“But the biggest problem with the Human Rights Act is not how it operates in the courts, nor how it interacts with other rights. It is how it is manipulated not just by the media but by overcautious officials. It was, for example, of no help to anyone when police spokespeople blamed human rights for a decision to deliver a KFC meal to a fugitive on a roof: this had nothing to do with the Human Rights Act. There is no human right to fried chicken.”

Nonetheless, Clegg’s language at his party’s conference in Birmingham was much more sanguine; giving a robust defence of the Act he declared:

“These are British rights, drafted by British lawyers. Forged in the aftermath of the atrocities of the Second World War. Fought for by Winston Churchill.

“So let me say something really clear about the Human Rights Act. In fact I’ll do it in words of one syllable: It is here to stay.”

This has caused some Conservatives to argue that Clegg should be bypassed on human rights decisions.

Labour’s response to the Bill of Rights Commission and the spat over the HRA has been low key. Commenting on the fact that Liberal Democrat and Conservative Ministers have publicly expressed disagreement about the future of the Human Rights Act, Sadiq Khan MP, Labour’s Shadow Justice Secretary, said: “Government policy is a shambles” (presumably he struggles with the concept that Ministers of different parties in coalition might express opinions at their party conferences, which might not be Government policy). He then goes on to basically re-hash Clegg’s quote:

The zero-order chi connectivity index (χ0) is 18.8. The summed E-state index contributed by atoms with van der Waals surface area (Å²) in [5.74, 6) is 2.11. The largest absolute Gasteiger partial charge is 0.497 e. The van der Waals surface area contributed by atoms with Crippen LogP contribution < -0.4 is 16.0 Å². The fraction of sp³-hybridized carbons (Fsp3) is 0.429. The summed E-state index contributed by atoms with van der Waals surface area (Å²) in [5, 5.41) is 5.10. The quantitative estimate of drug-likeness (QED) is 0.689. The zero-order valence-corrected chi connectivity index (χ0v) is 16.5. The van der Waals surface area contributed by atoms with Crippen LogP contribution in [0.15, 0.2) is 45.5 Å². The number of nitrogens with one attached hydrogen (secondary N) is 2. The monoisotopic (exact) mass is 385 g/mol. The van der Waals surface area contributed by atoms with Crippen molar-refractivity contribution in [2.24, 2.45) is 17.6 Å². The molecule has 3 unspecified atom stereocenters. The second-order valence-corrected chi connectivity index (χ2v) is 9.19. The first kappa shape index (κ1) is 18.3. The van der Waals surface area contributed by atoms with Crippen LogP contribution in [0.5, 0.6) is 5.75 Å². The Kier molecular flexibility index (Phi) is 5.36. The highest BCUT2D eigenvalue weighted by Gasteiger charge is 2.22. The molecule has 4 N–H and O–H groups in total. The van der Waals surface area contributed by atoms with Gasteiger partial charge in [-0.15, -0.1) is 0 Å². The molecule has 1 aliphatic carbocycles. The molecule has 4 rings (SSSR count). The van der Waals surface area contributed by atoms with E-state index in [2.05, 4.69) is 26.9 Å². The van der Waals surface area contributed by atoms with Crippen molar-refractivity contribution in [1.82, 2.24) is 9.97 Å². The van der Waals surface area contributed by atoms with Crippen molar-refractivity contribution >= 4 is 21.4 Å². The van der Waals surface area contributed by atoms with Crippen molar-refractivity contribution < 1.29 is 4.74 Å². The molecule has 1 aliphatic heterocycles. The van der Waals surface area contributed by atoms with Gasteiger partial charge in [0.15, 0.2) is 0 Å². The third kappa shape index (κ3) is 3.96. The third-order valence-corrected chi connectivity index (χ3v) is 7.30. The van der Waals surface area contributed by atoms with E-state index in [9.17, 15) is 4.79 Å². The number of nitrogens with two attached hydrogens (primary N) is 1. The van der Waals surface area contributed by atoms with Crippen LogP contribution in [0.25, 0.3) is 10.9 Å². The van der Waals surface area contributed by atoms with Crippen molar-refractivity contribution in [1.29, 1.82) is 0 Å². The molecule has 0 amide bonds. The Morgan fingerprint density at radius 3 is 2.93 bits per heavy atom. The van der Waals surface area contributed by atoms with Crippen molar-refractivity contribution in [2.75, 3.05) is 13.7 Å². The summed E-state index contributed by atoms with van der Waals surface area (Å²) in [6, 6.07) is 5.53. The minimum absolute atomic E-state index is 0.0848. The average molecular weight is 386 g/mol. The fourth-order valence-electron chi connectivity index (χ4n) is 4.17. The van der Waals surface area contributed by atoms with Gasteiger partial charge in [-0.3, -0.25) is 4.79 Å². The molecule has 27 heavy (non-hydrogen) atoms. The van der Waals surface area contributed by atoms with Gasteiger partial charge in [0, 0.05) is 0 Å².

British lawyers in Churchill’s Government drafted Europe’s human rights laws. The Human Rights Act reaffirms the moral standards that Britain calls for and provides leadership on across the world. We should be proud of this, not ashamed.

Meanwhile, at the Home Office, Theresa May is tinkering according to The Daily Telegraph, by promising at her party conference that rules will be “rewritten to stop foreign criminals and terrorists using the Human Rights Act to remain in Britain”:

“Mrs May will announce today that immigration rules will be rewritten to set out explicit exemptions which would allow deportation regardless of family. The new rules will direct the courts to give greater weight to sections of the ECHR which allow exceptions to be made.